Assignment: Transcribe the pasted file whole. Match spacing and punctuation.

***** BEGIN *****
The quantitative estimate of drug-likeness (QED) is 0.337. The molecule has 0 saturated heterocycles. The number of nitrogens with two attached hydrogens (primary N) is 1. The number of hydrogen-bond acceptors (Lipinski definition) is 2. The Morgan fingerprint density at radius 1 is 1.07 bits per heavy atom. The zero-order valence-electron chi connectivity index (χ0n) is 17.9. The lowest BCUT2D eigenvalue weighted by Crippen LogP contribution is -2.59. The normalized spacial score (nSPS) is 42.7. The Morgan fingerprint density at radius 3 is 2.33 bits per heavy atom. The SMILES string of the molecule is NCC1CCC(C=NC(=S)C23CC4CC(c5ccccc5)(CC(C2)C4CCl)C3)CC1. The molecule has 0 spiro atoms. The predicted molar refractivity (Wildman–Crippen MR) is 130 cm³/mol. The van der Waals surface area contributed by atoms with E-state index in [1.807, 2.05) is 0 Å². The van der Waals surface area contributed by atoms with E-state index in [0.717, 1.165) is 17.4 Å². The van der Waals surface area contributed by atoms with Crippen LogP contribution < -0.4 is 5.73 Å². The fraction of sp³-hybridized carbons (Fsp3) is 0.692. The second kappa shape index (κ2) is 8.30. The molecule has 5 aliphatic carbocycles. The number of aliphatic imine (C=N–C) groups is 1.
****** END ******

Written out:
The quantitative estimate of drug-likeness (QED) is 0.337. The molecule has 0 saturated heterocycles. The number of nitrogens with two attached hydrogens (primary N) is 1. The number of hydrogen-bond acceptors (Lipinski definition) is 2. The Morgan fingerprint density at radius 1 is 1.07 bits per heavy atom. The zero-order valence-electron chi connectivity index (χ0n) is 17.9. The lowest BCUT2D eigenvalue weighted by Crippen LogP contribution is -2.59. The normalized spacial score (nSPS) is 42.7. The Morgan fingerprint density at radius 3 is 2.33 bits per heavy atom. The SMILES string of the molecule is NCC1CCC(C=NC(=S)C23CC4CC(c5ccccc5)(CC(C2)C4CCl)C3)CC1. The molecule has 0 spiro atoms. The predicted molar refractivity (Wildman–Crippen MR) is 130 cm³/mol. The van der Waals surface area contributed by atoms with E-state index in [1.807, 2.05) is 0 Å². The van der Waals surface area contributed by atoms with E-state index in [0.717, 1.165) is 17.4 Å². The van der Waals surface area contributed by atoms with Crippen LogP contribution < -0.4 is 5.73 Å². The fraction of sp³-hybridized carbons (Fsp3) is 0.692. The second kappa shape index (κ2) is 8.30. The molecule has 5 aliphatic carbocycles. The number of aliphatic imine (C=N–C) groups is 1.